Conservative Christians Just Packed an Electoral Punch, Can They Pull It Off Again In 2016?

Ralph Reed, founder and chairman of the Faith & Freedom Coalition, speaks Nov. 5, 2014 at the National Press Club. Religion News Service photo by Adelle M. Banks
Ralph Reed, founder and chairman of the Faith & Freedom Coalition, speaks Nov. 5, 2014 at the National Press Club. Religion News Service photo by Adelle M. Banks

Conservative Christians are taking credit for the Republican sweep of the U.S. Senate and GOP victories farther down the ticket in Tuesday’s midterm elections, and they predict they will prevail again in 2016.

“This is not only the largest single constituency in the electorate, but it is larger than the African-American vote, the Hispanic vote, the union vote and the gay vote combined,” Ralph Reed, one of the most recognized figures in conservative Christian politics, said Wednesday (Nov. 5) in a celebratory post-election press conference.

Reed, who chairs the Faith & Freedom Coalition, which mobilizes conservative Christian voters across the nation, said politicians in both parties ignore this constituency “at their own peril.”

Reed pointed to a poll commissioned by his group that shows that conservative Christians — Protestants and Catholics — made up 32 percent of the Republican electorate, and that they overwhelmingly voted (86 percent) for Republicans Tuesday. These voters contributed 52 percent of the total votes received by Republicans, according to the Public Opinion Strategies survey, which had a margin of error of plus or minus 3.5 percent.

But some experts pointed out that little has changed in the religious electoral landscape.

Protestant and Catholic voters made up about the same proportion of voters as they did in the last two national elections, and they split their votes between Republicans and Democrats much as they did in 2010 and 2012, said Mark Silk, a professor of religion in public life at Trinity College in Hartford, Conn.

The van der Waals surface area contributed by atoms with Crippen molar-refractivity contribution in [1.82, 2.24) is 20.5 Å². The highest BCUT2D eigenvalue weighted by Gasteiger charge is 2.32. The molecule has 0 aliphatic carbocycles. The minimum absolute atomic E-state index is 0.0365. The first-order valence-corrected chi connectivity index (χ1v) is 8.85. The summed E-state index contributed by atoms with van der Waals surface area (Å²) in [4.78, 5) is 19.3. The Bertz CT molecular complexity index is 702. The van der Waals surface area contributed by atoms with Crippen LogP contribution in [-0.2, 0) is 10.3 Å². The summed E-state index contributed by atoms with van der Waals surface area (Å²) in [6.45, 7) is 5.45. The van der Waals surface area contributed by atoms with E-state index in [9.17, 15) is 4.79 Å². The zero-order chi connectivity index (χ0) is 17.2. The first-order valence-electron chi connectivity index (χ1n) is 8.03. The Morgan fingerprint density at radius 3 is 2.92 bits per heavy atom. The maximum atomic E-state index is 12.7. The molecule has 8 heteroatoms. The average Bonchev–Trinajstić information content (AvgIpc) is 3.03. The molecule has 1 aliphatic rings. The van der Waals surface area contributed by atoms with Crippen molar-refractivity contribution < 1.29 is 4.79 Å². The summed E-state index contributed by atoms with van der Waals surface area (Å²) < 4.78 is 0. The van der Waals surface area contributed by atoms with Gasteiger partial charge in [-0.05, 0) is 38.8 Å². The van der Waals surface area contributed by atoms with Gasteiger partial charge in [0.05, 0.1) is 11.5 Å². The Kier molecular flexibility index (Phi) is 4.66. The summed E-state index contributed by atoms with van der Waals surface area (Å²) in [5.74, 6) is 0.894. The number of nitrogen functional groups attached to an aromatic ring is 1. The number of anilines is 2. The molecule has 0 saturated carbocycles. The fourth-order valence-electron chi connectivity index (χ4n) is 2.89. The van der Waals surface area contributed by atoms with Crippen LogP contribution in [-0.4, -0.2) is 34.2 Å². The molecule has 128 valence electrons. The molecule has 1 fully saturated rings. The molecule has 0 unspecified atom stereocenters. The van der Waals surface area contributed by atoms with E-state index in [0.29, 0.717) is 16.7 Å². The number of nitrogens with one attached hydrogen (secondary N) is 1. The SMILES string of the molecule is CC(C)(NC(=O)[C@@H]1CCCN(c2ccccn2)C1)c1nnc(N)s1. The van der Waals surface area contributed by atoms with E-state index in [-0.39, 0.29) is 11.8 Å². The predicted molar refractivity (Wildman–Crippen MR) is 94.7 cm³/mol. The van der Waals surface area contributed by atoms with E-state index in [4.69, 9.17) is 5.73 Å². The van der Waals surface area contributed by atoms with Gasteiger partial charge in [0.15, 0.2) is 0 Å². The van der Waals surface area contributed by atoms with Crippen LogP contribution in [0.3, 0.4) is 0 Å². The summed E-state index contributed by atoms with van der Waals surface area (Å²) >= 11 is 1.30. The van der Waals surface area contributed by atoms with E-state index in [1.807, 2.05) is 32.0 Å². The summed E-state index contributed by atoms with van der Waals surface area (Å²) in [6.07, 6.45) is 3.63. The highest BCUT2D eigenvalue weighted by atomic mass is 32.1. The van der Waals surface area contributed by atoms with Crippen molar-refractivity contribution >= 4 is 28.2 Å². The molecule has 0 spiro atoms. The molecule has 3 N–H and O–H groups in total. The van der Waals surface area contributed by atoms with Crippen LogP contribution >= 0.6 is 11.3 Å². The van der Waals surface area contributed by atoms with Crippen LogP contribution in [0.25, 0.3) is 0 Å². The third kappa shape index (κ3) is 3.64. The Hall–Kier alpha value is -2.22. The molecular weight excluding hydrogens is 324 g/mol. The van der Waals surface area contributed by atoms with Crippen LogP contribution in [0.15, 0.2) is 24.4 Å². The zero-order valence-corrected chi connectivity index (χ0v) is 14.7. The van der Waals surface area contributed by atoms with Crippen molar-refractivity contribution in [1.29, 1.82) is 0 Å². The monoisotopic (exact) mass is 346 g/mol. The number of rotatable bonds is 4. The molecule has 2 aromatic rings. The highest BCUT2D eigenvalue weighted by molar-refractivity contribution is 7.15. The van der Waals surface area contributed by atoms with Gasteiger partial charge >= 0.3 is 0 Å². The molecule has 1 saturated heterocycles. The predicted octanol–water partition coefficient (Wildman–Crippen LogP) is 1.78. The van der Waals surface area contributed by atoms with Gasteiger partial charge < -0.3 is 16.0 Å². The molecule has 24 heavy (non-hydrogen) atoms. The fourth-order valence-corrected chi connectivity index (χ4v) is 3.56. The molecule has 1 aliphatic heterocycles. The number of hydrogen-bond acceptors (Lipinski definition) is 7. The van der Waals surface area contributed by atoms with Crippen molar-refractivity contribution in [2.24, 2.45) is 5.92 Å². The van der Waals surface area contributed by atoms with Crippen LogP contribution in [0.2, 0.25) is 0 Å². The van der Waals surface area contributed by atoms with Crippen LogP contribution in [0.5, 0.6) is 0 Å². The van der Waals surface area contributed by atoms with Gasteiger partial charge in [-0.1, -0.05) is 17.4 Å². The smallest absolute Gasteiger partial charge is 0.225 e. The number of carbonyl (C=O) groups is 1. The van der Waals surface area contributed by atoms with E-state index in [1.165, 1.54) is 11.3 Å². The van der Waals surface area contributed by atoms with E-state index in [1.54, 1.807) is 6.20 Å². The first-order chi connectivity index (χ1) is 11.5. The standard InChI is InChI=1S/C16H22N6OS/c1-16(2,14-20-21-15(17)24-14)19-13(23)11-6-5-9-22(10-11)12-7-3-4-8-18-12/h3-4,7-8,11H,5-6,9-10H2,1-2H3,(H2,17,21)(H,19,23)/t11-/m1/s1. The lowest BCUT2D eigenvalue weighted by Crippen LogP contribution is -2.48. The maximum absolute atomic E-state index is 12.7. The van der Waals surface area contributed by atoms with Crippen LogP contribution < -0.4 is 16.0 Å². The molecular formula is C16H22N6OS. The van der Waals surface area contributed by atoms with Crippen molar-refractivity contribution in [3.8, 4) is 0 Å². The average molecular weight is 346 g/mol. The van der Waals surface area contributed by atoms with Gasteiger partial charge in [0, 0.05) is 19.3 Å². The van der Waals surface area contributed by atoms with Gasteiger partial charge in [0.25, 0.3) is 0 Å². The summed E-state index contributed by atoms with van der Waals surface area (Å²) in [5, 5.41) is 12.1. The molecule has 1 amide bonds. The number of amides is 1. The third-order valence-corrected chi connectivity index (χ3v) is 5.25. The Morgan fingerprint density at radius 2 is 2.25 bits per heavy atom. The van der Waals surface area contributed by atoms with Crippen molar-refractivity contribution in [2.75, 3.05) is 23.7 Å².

“Simply put, the more things changed, the more they stayed the same,” wrote Silk, who relied on CNN polling, in his post-election blogpost.

In 2010, Protestants voted Republican 59 to 38 percent, and on Tuesday by 60 to 38 percent. Similarly, Catholics went for Republicans 54 to 44 percent in 2010, and 53 to 45 percent this election.

So why did the conservative Christian vote hold so much sway this year?

Click here to read more.

SOURCE: Religion News Service
Lauren Markoe

Leave a Reply

Fill in your details below or click an icon to log in:

WordPress.com Logo

You are commenting using your WordPress.com account. Log Out /  Change )

Google photo

You are commenting using your Google account. Log Out /  Change )

Twitter picture

You are commenting using your Twitter account. Log Out /  Change )

Facebook photo

You are commenting using your Facebook account. Log Out /  Change )

Connecting to %s